Although Marvel Studios has had much success with their multiple superhero franchises, some of the films have been better than others. “Thor” (2011) was an unoriginal and fairly uninteresting film covered with some decent special effects. “The Avengers” (2012), was a fine spectacle, but lacked any real character development or even plot. It was a fun movie to be sure, but hardly the greatest superhero film ever made, as some audiences made it out to be. It stands to reason that “Thor: The Dark World” would have similar issues to the previous films featuring Thor (Chris Hemsworth) and Loki (Tom Hiddleston). This is not the case, however, as Marvel actually managed to create one of their better films.
The plot itself is as simple as possible. Bad guy Malekith (Christopher Eccleston) tries to gain possession of a powerful weapon, known as the Aether, in order to ensure the survival of his people and plunge the nine realms into darkness. Thor must team up with his brother Loki, who was last seen trying to take over Earth in “The Avengers,” to destroy the Aether before Malekith can use it for evil. The story becomes a classic revenge tale that is entertaining because of the strained relationship between Thor and Loki.
Much like “Thor,” the film is not very original, but unlike its predecessor, it keeps the tropes fresh, usually through humor. “Thor: The Dark World” is, if not the funniest film in the Marvel Cinematic Universe, certainly near the top. While “Thor’s” humor fell flat due to its “fish out of water” jokes that seemed outdated even a few decades ago, the sequel finds its humor through the interactions and relationships between its characters. Darcy (Kat Dennings) is just as quirky as she was in the first film, now joined by intern Ian (Jonathan Howard) who acts as the straight man in this comedic duo. Erik Selvig (Stellan Skarsgård) returns, slightly insane after his brainwashing at the hands of Loki in “The Avengers.” Although Skarsgård had a few humorous moments in “Thor,” he becomes a scene-stealer in the sequel, responsible for some of the film’s funnier scenes.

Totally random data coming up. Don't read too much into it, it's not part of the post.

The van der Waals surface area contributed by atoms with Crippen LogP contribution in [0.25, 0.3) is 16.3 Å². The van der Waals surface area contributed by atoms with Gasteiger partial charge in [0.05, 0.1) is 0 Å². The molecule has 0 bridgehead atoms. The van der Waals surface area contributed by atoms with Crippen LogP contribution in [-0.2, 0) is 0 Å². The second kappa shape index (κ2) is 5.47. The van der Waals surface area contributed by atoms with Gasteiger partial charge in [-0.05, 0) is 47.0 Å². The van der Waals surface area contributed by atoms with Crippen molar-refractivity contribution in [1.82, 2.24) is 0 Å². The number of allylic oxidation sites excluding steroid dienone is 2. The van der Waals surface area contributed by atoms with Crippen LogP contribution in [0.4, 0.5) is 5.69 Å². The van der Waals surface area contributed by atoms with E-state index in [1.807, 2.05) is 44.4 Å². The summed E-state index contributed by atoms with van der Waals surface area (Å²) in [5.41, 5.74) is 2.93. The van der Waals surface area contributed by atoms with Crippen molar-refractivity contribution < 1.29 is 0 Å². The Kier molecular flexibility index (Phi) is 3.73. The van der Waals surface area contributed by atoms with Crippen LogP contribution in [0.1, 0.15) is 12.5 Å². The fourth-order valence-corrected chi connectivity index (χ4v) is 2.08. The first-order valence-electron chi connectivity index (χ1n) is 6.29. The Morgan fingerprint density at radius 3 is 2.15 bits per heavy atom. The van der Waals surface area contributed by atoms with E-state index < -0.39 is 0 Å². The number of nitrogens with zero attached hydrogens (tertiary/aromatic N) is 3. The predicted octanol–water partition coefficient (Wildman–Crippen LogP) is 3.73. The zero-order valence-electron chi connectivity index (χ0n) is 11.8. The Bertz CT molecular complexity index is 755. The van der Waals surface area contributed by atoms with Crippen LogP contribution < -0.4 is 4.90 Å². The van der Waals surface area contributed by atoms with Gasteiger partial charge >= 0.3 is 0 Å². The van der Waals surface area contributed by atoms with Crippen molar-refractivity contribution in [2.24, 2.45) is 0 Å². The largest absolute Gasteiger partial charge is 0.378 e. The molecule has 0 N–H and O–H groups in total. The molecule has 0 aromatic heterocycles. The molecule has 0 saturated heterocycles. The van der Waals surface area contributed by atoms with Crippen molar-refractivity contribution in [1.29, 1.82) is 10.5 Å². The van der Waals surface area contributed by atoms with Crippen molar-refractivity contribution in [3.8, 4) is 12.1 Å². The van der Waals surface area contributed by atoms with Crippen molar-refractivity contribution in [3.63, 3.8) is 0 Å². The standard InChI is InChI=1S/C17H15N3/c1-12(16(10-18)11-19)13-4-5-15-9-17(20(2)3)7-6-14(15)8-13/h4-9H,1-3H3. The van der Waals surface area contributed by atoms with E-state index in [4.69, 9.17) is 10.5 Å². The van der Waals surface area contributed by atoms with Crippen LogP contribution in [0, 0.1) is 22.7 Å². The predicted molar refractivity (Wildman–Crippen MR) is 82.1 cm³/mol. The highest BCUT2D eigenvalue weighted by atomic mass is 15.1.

Last, but certainly not least, there are Thor and Loki. For some unexplainable reason, Tom Hiddleston became extremely popular after “The Avengers” due to his role as Thor’s brother. It seemed odd that a character who, while charming but extremely uninteresting as a villain, would gain the popularity that he did. Marvel, not one to miss such an opportunity, shot a few more scenes with Loki to satisfy fan requests. These moments actually fit the film well and never felt like pandering for the audience. It must be said that one of these scenes is perhaps the greatest scene in all of the Marvel Cinematic Universe films and is worth the price of admission alone. Indeed, it is now easy to see why so many people are fans of Hiddleston. There may be a few skeptics, but Hiddleston proves his worth with a performance that is not only comedic, but very serious and sympathetic when needed and incredibly nuanced.
Although the film is not perfect, there are never any moments that stand out as bad. Jane Foster (Natalie Portman) never seems to rise above the “strong, independent female scientist” role and is just there to drive the story farther. The action, while fun, is slightly underwhelming by the end of the film’s final battle. Regardless, Marvel created a great action movie that will satisfy diehard fans of the Marvel Cinematic Universe and even those who were not fans of the first “Thor” film. The Marvel Cinematic Universe continues in April of 2014 with “Captain America: The Winter Soldier,” starring Chris Evans, Scarlett Johansson, Samuel L. Jackson and Robert Redford.